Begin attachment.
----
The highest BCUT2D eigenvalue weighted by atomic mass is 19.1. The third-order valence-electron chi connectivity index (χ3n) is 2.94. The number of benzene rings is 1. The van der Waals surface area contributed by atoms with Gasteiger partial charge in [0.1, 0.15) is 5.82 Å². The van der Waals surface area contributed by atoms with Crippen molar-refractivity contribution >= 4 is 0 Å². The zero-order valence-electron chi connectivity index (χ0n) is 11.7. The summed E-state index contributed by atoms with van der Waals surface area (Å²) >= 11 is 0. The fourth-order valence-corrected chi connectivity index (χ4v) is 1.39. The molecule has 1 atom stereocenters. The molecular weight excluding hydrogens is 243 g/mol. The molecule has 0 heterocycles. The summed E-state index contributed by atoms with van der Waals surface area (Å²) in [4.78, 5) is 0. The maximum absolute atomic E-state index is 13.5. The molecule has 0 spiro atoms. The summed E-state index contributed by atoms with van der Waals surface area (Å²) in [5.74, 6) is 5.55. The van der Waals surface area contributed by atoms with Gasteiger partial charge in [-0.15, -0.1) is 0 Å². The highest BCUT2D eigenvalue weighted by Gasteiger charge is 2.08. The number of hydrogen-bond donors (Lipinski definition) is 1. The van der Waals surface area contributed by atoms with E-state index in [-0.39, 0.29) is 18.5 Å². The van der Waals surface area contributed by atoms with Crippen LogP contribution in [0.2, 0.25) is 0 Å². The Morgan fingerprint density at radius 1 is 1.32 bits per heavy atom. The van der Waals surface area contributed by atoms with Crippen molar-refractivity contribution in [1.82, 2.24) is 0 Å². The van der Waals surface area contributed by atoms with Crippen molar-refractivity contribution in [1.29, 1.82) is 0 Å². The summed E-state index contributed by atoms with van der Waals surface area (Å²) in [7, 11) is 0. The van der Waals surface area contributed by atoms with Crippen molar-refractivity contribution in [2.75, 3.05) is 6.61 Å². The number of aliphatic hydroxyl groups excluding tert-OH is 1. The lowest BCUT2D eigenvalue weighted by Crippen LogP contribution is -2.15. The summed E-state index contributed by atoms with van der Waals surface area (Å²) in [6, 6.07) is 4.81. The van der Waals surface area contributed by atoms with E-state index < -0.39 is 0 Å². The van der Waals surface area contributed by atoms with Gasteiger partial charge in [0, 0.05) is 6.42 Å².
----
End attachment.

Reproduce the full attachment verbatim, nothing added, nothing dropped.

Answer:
The highest BCUT2D eigenvalue weighted by atomic mass is 19.1. The third-order valence-electron chi connectivity index (χ3n) is 2.94. The number of benzene rings is 1. The van der Waals surface area contributed by atoms with Gasteiger partial charge in [0.1, 0.15) is 5.82 Å². The van der Waals surface area contributed by atoms with Crippen molar-refractivity contribution >= 4 is 0 Å². The zero-order valence-electron chi connectivity index (χ0n) is 11.7. The summed E-state index contributed by atoms with van der Waals surface area (Å²) >= 11 is 0. The fourth-order valence-corrected chi connectivity index (χ4v) is 1.39. The molecule has 1 atom stereocenters. The molecular weight excluding hydrogens is 243 g/mol. The molecule has 0 heterocycles. The summed E-state index contributed by atoms with van der Waals surface area (Å²) in [4.78, 5) is 0. The maximum absolute atomic E-state index is 13.5. The molecule has 0 spiro atoms. The summed E-state index contributed by atoms with van der Waals surface area (Å²) in [5.74, 6) is 5.55. The van der Waals surface area contributed by atoms with Gasteiger partial charge in [-0.15, -0.1) is 0 Å². The highest BCUT2D eigenvalue weighted by Gasteiger charge is 2.08. The number of hydrogen-bond donors (Lipinski definition) is 1. The van der Waals surface area contributed by atoms with E-state index in [-0.39, 0.29) is 18.5 Å². The van der Waals surface area contributed by atoms with Crippen LogP contribution in [0.2, 0.25) is 0 Å². The Morgan fingerprint density at radius 1 is 1.32 bits per heavy atom. The van der Waals surface area contributed by atoms with Crippen molar-refractivity contribution in [1.82, 2.24) is 0 Å². The van der Waals surface area contributed by atoms with Crippen molar-refractivity contribution in [1.29, 1.82) is 0 Å². The summed E-state index contributed by atoms with van der Waals surface area (Å²) in [7, 11) is 0. The van der Waals surface area contributed by atoms with Crippen molar-refractivity contribution in [2.75, 3.05) is 6.61 Å². The number of aliphatic hydroxyl groups excluding tert-OH is 1. The lowest BCUT2D eigenvalue weighted by Crippen LogP contribution is -2.15. The summed E-state index contributed by atoms with van der Waals surface area (Å²) in [6, 6.07) is 4.81. The van der Waals surface area contributed by atoms with E-state index < -0.39 is 0 Å². The van der Waals surface area contributed by atoms with Gasteiger partial charge in [0, 0.05) is 6.42 Å².